The editors of the Northwest Arkansas Times seem to have changed their tune about the benefits of thoughtful deliberation in a democracy. In an editorial today entitled, "Let's Think Twice," they explain that our county government has "no need to rush" when making important changes. They are all over County Judge Jerry Hunton and the Quorum Court members because they"wasted little time" in thinking through alternatives before spending millions to buy the Terminella Building and are now rushing without judgment to find adequate parking space that will require additional millions and perhaps taking private property by eminent domain.
"Right or wrong, Judge Hunton ... and the Quorum Court have made both decisions in the space of just a couple months," which the editors point out is relatively "at breakneck speed" for public policy deliberations. "Our advice to the county," they wisely offer, "is this: SLOW DOWN! We’re talking about decisions that we’ll be living with for decades ...." The editors see some value in taking time to consider alternatives and listen to other suggestions before hastily acting on important matters that affect the public and the treasury.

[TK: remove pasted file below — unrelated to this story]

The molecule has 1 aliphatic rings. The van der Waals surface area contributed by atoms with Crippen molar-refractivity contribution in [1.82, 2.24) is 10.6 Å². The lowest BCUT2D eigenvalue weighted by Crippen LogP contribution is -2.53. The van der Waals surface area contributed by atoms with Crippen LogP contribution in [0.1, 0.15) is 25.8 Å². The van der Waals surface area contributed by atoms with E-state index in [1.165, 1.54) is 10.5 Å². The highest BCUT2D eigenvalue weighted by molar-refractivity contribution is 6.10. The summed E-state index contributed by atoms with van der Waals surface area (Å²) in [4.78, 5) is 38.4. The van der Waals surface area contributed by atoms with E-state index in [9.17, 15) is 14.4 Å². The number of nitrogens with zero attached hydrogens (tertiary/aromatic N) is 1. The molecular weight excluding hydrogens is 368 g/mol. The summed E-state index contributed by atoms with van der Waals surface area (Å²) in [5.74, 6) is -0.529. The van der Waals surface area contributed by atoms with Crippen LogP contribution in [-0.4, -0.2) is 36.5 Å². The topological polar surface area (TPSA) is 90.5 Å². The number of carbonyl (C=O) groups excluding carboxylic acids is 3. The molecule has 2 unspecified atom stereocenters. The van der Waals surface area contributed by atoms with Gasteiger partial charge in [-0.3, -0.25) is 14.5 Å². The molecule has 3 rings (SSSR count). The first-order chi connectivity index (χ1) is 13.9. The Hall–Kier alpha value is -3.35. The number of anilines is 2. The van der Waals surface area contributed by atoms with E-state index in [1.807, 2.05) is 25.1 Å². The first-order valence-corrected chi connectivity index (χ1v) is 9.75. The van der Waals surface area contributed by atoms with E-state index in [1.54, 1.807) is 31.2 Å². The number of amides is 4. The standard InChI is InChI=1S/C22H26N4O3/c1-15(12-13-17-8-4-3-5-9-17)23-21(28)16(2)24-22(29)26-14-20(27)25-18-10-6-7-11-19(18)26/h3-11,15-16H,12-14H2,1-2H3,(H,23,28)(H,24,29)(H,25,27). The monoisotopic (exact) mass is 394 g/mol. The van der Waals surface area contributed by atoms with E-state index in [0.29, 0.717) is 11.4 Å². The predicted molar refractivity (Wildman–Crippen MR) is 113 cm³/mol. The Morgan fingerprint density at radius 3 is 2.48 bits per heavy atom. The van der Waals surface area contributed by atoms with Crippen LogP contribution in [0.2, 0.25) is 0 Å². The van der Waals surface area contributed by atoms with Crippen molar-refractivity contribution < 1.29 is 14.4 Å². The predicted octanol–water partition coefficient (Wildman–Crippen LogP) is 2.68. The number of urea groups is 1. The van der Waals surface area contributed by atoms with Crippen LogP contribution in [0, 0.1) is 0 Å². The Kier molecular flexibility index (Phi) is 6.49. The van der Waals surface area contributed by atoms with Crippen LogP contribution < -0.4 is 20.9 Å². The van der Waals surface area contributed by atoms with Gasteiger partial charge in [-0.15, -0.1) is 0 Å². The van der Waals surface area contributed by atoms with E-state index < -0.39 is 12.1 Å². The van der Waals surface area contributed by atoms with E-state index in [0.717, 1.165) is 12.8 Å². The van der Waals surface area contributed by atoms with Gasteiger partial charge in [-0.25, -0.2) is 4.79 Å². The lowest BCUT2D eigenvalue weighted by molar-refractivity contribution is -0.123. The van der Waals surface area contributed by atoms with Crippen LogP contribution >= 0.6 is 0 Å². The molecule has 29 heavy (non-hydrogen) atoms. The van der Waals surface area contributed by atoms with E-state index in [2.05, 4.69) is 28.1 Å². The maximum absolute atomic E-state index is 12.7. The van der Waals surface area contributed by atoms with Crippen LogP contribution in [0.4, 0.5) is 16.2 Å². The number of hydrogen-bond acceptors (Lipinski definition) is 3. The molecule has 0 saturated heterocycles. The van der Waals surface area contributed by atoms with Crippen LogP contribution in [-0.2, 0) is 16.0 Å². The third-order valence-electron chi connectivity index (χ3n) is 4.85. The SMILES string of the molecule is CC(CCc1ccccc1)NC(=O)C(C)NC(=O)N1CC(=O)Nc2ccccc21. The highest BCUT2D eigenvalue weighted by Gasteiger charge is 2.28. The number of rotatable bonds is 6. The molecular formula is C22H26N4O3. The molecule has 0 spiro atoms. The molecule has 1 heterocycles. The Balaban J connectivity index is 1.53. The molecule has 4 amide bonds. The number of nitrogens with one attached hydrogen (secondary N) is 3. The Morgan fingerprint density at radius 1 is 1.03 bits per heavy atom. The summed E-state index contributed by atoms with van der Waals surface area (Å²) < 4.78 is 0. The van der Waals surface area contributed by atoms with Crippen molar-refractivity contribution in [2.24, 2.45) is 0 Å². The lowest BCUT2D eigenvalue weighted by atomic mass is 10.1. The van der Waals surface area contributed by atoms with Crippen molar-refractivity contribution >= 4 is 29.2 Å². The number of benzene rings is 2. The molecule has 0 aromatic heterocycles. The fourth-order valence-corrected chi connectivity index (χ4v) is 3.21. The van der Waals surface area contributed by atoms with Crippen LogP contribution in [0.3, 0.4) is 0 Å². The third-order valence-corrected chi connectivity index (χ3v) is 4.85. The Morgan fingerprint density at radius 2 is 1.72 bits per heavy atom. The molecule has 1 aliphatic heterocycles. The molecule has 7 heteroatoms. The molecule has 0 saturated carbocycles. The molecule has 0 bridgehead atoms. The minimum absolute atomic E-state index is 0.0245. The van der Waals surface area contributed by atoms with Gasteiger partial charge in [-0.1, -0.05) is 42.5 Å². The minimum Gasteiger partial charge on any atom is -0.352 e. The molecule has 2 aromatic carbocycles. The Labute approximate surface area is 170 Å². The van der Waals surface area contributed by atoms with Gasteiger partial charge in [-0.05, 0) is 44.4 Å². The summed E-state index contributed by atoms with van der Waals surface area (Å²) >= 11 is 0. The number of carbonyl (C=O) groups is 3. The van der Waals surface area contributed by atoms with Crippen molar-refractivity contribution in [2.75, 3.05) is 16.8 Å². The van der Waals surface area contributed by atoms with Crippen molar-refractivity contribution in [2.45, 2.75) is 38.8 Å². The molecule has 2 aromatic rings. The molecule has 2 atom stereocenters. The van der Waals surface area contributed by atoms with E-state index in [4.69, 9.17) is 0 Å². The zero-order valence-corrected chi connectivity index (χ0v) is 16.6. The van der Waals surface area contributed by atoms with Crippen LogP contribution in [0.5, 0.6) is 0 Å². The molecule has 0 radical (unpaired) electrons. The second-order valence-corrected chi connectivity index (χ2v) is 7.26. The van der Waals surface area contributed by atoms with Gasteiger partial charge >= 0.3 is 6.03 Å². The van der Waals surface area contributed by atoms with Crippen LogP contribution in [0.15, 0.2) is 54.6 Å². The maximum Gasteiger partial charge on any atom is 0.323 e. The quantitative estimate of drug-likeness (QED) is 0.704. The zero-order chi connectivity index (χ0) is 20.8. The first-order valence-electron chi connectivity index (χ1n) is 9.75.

There is hope yet, it seems, for the Times editorial board to learn the value of public officials taking time to make important decisions, taking time to seriously listen to the public, and thinking things through in order to reach the best solution to difficult problems facing our community. Last spring, they were with Judge Hunton in complaining that the Fayetteville City Council should act immediately and not consider all the ramifications of the interlocal ambulance agreement. They were flat wrong. The additional two months of discussion and debate by the Fayetteville Ambulance Committee produced an improved agreement that was much better than the Hunton boilerplate draft that he petulantly demanded and the insistent editors blindly supported at the time.
We are glad to see that editors can learn from experience, even if they don't apologize for their past mistakes in judgment. That is far better than some local politicians who can do neither.